Her primary areas of investigation include Ecology, Amazon rainforest, Amazonian, Species richness and Biodiversity. Flávia R. C. Costa merges Ecology with Deforestation in her study. Her Amazon rainforest study combines topics from a wide range of disciplines, such as Forest ecology, Paleoecology and Land-use planning.
Her Species richness research incorporates elements of Biomass and Agroforestry, Secondary forest. Her work in Biodiversity is not limited to one particular discipline; it also encompasses Natural resource. The study incorporates disciplines such as Ecosystem and Habitat in addition to Rainforest.
Flávia R. C. Costa spends much of her time researching Ecology, Amazon rainforest, Amazonian, Biodiversity and Agroforestry. Her Amazon rainforest research integrates issues from Habitat, Climate change, Forestry, Physical geography and Understory. Her studies deal with areas such as Dominance, Tree species, Vegetation and Flooding as well as Amazonian.
The study incorporates disciplines such as Environmental resource management and Geographical distance in addition to Biodiversity. Her research integrates issues of Biomass, Domestication and Logging in her study of Agroforestry. Her work carried out in the field of Species richness brings together such families of science as Rainforest and Secondary forest.
Flávia R. C. Costa mainly investigates Amazon rainforest, Ecology, Climate change, Biodiversity and Agroforestry. Her work on Amazonian is typically connected to Composition as part of general Amazon rainforest study, connecting several disciplines of science. Her Amazonian research is multidisciplinary, incorporating elements of Dominance, Species richness and Understory.
Her Canopy, Biomass and Functional diversity study in the realm of Ecology connects with subjects such as Affect and Fish <Actinopterygii>. Her Biodiversity research incorporates elements of Plant community and Forest ecology. The concepts of her Agroforestry study are interwoven with issues in Floristics and Domestication.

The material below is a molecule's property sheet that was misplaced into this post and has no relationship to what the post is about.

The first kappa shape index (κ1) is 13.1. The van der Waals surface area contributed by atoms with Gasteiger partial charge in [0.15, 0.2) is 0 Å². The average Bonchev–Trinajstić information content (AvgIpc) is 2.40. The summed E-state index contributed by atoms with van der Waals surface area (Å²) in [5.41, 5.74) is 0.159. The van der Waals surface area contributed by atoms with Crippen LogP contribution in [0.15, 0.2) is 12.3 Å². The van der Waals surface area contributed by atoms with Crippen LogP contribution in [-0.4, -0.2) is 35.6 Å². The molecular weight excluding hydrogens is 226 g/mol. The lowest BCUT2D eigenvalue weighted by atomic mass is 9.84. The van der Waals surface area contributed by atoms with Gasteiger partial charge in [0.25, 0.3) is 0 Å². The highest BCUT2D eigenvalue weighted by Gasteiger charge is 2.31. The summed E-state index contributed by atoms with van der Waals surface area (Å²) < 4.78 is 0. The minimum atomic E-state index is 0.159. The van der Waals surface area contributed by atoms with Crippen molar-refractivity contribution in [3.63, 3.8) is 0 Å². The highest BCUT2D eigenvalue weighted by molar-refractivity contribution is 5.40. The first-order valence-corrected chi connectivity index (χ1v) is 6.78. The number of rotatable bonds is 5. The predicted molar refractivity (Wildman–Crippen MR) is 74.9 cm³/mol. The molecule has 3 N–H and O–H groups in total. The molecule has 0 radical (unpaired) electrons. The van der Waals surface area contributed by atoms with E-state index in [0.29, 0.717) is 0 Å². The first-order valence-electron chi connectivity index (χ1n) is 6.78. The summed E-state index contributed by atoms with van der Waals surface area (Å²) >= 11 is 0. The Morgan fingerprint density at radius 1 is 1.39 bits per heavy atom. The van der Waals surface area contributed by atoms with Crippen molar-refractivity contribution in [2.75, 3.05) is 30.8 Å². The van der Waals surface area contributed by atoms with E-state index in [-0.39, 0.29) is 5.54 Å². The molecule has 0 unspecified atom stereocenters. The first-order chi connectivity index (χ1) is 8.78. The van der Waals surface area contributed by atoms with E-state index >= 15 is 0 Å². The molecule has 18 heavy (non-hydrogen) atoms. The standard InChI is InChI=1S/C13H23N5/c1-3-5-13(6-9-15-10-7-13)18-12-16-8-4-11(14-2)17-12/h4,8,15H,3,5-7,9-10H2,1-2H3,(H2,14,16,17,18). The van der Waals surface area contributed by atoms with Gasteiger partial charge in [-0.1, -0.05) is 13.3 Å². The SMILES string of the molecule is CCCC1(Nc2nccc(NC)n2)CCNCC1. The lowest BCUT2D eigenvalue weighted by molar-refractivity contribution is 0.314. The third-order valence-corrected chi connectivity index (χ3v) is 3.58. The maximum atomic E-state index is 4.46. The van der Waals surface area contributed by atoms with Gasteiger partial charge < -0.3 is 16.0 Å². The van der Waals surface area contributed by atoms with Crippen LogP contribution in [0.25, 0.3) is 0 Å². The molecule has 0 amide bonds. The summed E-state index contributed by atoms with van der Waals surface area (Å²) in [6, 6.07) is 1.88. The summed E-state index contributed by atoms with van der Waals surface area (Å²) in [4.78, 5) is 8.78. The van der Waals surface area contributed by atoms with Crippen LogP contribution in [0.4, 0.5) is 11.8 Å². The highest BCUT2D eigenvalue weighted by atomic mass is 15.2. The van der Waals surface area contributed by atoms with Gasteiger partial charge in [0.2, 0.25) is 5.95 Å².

Flávia R. C. Costa mainly focuses on Amazon rainforest, Climate change, Edaphic, Ecology and Biomass. Her studies in Climate change integrate themes in fields like Tropical climate, Carbon sequestration, Species distribution, Rainforest and Evergreen. Her research in Edaphic intersects with topics in Biodiversity, Tropics, Habitat suitability and Indigenous rights.
Her Biodiversity study incorporates themes from Habitat, Coppicing, Monodominance, Life history theory and Forest ecology. Her work in Niche and Canopy is related to Ecology. Flávia R. C. Costa has researched Biomass in several fields, including Indigenous, Agroforestry, Soil quality, Domestication and Floristics.
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Hyperdominance in the Amazonian Tree Flora
Hans Ter Steege;Hans Ter Steege;Nigel C.A. Pitman;Daniel Sabatier;Christopher Baraloto.
Persistent effects of pre-Columbian plant domestication on Amazonian forest composition
C. Levis;F. R. C. Costa;F. Bongers;M. Peña-Claros.
RAPELD: A MODIFICATION OF THE GENTRY METHOD FOR BIODIVERSITY SURVEYS IN LONG-TERM ECOLOGICAL RESEARCH SITES.
Biota Neotropica (2005)
Diversity enhances carbon storage in tropical forests
L. Poorter;M. T. van der Sande;J. Thompson;E. J. M. M. Arets.
Markedly divergent estimates of Amazon forest carbon density from ground plots and satellites
Edward T.A. Mitchard;Ted R. Feldpausch;Ted R. Feldpausch;Roel J.W. Brienen;Gabriela Lopez-Gonzalez.
Global Ecology and Biogeography (2014)
Mesoscale distribution patterns of Amazonian understorey herbs in relation to topography, soil and watersheds
Journal of Ecology (2005)
Hyperdominance in Amazonian forest carbon cycling
Sophie Fauset;Michelle O Johnson;Manuel Gloor;Timothy R Baker.
Nature Communications (2015)
Amazon forest carbon dynamics predicted by profiles of canopy leaf area and light environment
Scott C Stark;Veronika Leitold;Jin L Wu;Maria O Hunter.
Ecology Letters (2012)
How people domesticated Amazonian forests
Frontiers in Ecology and Evolution (2018)
Gradients within gradients: The mesoscale distribution patterns of palms in a central Amazonian forest
Journal of Vegetation Science (2009)
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